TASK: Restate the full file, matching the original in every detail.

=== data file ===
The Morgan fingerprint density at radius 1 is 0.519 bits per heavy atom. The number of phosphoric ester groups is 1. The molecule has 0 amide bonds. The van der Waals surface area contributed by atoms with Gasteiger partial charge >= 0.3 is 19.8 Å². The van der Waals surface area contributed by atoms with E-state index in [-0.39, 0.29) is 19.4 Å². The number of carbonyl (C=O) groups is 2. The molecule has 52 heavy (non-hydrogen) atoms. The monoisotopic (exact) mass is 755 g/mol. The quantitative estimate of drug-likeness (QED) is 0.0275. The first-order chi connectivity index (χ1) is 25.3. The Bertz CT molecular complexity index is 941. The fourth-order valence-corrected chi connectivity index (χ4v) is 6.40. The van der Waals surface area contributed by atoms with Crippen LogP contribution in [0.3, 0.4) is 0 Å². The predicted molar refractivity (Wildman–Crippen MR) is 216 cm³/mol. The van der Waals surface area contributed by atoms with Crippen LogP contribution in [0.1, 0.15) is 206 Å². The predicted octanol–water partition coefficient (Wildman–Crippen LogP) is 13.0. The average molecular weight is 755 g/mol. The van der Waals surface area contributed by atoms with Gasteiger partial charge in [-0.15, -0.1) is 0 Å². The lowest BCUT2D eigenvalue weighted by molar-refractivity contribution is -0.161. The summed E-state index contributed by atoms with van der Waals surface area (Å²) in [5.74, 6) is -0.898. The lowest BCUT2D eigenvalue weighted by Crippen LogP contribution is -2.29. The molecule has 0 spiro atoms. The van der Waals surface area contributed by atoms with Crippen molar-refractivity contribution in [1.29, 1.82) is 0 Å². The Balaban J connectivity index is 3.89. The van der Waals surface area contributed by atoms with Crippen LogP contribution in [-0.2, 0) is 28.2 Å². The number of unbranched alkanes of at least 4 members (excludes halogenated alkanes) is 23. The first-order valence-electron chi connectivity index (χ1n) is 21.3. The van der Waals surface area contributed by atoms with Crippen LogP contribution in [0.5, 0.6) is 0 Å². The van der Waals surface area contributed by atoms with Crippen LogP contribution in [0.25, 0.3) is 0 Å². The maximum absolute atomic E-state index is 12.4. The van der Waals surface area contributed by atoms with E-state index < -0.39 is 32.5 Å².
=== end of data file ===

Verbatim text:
The Morgan fingerprint density at radius 1 is 0.519 bits per heavy atom. The number of phosphoric ester groups is 1. The molecule has 0 amide bonds. The van der Waals surface area contributed by atoms with Gasteiger partial charge >= 0.3 is 19.8 Å². The van der Waals surface area contributed by atoms with E-state index in [-0.39, 0.29) is 19.4 Å². The number of carbonyl (C=O) groups is 2. The molecule has 52 heavy (non-hydrogen) atoms. The monoisotopic (exact) mass is 755 g/mol. The quantitative estimate of drug-likeness (QED) is 0.0275. The first-order chi connectivity index (χ1) is 25.3. The Bertz CT molecular complexity index is 941. The fourth-order valence-corrected chi connectivity index (χ4v) is 6.40. The van der Waals surface area contributed by atoms with Crippen LogP contribution in [0.3, 0.4) is 0 Å². The predicted molar refractivity (Wildman–Crippen MR) is 216 cm³/mol. The van der Waals surface area contributed by atoms with Crippen LogP contribution in [0.1, 0.15) is 206 Å². The predicted octanol–water partition coefficient (Wildman–Crippen LogP) is 13.0. The average molecular weight is 755 g/mol. The van der Waals surface area contributed by atoms with Gasteiger partial charge in [-0.15, -0.1) is 0 Å². The lowest BCUT2D eigenvalue weighted by molar-refractivity contribution is -0.161. The summed E-state index contributed by atoms with van der Waals surface area (Å²) in [5.74, 6) is -0.898. The lowest BCUT2D eigenvalue weighted by Crippen LogP contribution is -2.29. The molecule has 0 spiro atoms. The van der Waals surface area contributed by atoms with Crippen molar-refractivity contribution in [1.29, 1.82) is 0 Å². The Balaban J connectivity index is 3.89. The van der Waals surface area contributed by atoms with Crippen LogP contribution in [-0.2, 0) is 28.2 Å². The number of unbranched alkanes of at least 4 members (excludes halogenated alkanes) is 23. The first-order valence-electron chi connectivity index (χ1n) is 21.3. The van der Waals surface area contributed by atoms with Crippen LogP contribution in [0.5, 0.6) is 0 Å². The van der Waals surface area contributed by atoms with Crippen LogP contribution in [0.25, 0.3) is 0 Å². The maximum absolute atomic E-state index is 12.4. The van der Waals surface area contributed by atoms with E-state index < -0.39 is 32.5 Å².